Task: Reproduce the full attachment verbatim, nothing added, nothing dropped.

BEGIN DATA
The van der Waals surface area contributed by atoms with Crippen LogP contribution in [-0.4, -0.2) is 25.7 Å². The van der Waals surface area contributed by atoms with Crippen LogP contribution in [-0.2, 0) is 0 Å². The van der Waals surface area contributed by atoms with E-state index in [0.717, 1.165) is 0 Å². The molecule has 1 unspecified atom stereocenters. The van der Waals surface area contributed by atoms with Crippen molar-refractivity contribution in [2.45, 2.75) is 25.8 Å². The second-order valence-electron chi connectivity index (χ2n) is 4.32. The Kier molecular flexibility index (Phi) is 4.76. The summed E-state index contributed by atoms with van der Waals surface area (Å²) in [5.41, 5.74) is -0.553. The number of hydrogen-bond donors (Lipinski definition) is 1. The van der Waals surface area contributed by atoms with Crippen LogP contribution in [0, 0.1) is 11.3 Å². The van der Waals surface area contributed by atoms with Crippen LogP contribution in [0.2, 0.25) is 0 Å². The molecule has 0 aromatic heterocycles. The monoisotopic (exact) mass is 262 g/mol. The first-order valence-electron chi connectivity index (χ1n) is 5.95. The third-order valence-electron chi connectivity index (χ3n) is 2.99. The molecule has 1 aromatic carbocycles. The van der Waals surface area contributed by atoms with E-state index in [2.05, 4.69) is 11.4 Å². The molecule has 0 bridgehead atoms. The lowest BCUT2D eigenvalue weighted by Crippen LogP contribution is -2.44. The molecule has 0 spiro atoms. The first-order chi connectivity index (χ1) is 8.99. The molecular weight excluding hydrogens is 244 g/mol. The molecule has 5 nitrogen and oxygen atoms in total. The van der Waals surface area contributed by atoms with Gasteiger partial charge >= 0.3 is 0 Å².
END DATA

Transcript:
The van der Waals surface area contributed by atoms with Crippen LogP contribution in [-0.4, -0.2) is 25.7 Å². The van der Waals surface area contributed by atoms with Crippen LogP contribution in [-0.2, 0) is 0 Å². The van der Waals surface area contributed by atoms with E-state index in [0.717, 1.165) is 0 Å². The molecule has 1 unspecified atom stereocenters. The van der Waals surface area contributed by atoms with Crippen molar-refractivity contribution in [2.45, 2.75) is 25.8 Å². The second-order valence-electron chi connectivity index (χ2n) is 4.32. The Kier molecular flexibility index (Phi) is 4.76. The summed E-state index contributed by atoms with van der Waals surface area (Å²) in [5.41, 5.74) is -0.553. The number of hydrogen-bond donors (Lipinski definition) is 1. The van der Waals surface area contributed by atoms with Crippen LogP contribution in [0, 0.1) is 11.3 Å². The van der Waals surface area contributed by atoms with Crippen LogP contribution in [0.2, 0.25) is 0 Å². The molecule has 0 aromatic heterocycles. The monoisotopic (exact) mass is 262 g/mol. The first-order valence-electron chi connectivity index (χ1n) is 5.95. The third-order valence-electron chi connectivity index (χ3n) is 2.99. The molecule has 1 aromatic carbocycles. The van der Waals surface area contributed by atoms with E-state index in [2.05, 4.69) is 11.4 Å². The molecule has 0 bridgehead atoms. The lowest BCUT2D eigenvalue weighted by Crippen LogP contribution is -2.44. The molecule has 0 spiro atoms. The first-order chi connectivity index (χ1) is 8.99. The molecular weight excluding hydrogens is 244 g/mol. The molecule has 5 nitrogen and oxygen atoms in total. The van der Waals surface area contributed by atoms with Gasteiger partial charge >= 0.3 is 0 Å².